We again spent a long time doing financial and feasibility scenarios trying to make sure we could do this without going bankrupt since that would have affected all the other programs we have in place for the year and our members ability to get jobs in the future not to mention the future of our organization. A major undertaking in spite of having people think that a convention of 10,000 people and 250 companies should be free since Zoom for 50 people is free. This complicated the work dramatically as we continued to squeeze costs and scramble to make the convention cost as low as possible. All this in addition to already having frozen salaries, hiring, travel, training, and almost everything else.

Much to our delight the National Convention was almost an absolute success. It was the best run virtual conference our IPC supporters had seen, without major glitches, with record number of interview touch points (over 95,000), and almost record participation. Unfortunately, we did not do as well as we needed to do financially as we retained Early Bird rates throughout the registration period and that put a hole in the finances. But at least we served our members and did not go under. A major achievement if you have a feel for the work and cost of putting together this type of convention virtually.

And as we’ve come to expect from 2020, our happiness was cut short by having to make decisions for the 2021 RLDCs, which will be virtual as vaccines won’t be broadly available by that time. With this year being so tight financially, and with virtual events needing so much work to ensure they are done right, we don’t have the luxury of having any RLDC underperform. Thus, we are scrambling, once again, to figure out models to make the whole RLDC experience successful or, at the very least, break even while meeting the needs of our members.

All of this takes your breath away, just thinking of the all the extra work of this year. And I didn’t cover the 1,000 smaller issues we faced due to the pandemic.

However, it also makes us think. It makes me think. And I come to a few conclusions or statements…

  • There is nothing life can throw at us that our amazing staff can’t handle, and our Board can’t take.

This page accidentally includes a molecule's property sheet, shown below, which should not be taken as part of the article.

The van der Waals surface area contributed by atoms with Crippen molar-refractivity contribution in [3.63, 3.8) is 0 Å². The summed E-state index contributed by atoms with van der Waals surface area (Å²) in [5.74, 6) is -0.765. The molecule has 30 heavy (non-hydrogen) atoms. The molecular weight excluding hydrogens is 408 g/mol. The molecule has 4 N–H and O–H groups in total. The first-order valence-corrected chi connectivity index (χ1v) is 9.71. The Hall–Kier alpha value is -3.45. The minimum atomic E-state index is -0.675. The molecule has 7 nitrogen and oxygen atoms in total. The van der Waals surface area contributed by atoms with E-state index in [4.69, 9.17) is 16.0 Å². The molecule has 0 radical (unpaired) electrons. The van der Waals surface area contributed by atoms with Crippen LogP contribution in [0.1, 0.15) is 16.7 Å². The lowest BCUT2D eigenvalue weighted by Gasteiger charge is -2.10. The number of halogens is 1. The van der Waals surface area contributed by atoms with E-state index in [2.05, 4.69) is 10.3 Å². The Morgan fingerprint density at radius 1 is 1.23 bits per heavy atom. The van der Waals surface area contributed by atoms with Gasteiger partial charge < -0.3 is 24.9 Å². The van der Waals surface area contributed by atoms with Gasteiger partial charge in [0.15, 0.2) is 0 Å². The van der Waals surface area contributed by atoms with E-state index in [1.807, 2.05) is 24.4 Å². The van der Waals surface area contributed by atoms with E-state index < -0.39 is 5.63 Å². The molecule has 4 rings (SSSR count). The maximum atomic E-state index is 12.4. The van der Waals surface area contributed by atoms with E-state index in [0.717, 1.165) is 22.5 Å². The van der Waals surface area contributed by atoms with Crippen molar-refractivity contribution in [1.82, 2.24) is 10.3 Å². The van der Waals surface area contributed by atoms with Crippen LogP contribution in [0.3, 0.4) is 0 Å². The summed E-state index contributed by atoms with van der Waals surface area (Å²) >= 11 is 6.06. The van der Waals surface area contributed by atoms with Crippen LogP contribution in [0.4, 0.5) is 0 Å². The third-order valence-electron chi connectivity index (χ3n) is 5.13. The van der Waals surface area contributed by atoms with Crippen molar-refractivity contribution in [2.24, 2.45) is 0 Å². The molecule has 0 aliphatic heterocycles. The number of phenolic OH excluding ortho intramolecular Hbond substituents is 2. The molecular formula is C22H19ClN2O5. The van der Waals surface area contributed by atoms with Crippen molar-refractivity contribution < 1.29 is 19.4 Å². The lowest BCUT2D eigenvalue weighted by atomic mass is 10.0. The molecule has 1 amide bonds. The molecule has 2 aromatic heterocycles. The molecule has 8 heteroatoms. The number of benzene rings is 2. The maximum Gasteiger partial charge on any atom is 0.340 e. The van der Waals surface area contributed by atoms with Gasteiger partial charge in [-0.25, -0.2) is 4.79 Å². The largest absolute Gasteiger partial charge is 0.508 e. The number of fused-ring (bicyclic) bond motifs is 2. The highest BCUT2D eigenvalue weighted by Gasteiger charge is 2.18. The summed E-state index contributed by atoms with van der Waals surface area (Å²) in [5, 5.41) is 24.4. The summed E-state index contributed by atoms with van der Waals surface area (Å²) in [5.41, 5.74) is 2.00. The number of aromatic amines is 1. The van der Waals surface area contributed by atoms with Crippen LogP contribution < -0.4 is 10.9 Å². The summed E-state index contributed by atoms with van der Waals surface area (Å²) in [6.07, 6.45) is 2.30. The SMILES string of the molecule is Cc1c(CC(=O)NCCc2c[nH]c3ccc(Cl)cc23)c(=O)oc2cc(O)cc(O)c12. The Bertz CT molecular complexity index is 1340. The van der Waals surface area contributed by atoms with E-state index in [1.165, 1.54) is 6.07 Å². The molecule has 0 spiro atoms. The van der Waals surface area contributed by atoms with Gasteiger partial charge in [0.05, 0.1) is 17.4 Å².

• Our staff is amazing and have worked beyond the call of duty all year long. They deserve recognition by each and every one of us. We are here thanks to them. Any of these issues could have derailed us, and they didn’t thanks to their dedication and hard work.
  • We are stronger in times of crisis when we come together. This year I witness the RVP team rise above regional issues and come together for the greater good of the organization and they did it with excellence.
  • I saw first-hand the hard work of many of our chapter presidents and other regional leadership, helping us, as a whole, navigate through very difficult issues.
  • I saw the selfless dedication and hard work of our volunteers from Board members to students, across all aspects, trying hard to do our best despite tempers being crispy in the midst of so much turmoil.

And, most of all, I learned, again for the umpteenth time, that no matter how good we do, no matter how heroic our staff is, how many issues we overcome, how successful we are, someone, somewhere will still be dissatisfied and will criticize us. And to that I say, so be it.

Merry Christmas and Happy New Year, or Happy Holidays however you celebrate. We are a big family going into 2021 – hopeful for the future and glad we overcame the challenges of 2020 – with great plans to return to normalcy and continue the growth we have been for the past few years.

Merry Christmas and to all of you – THANK YOU for all you do to make SHPE the best it can be.

Miguel Alemañy
Chair, SHPE Board of Directors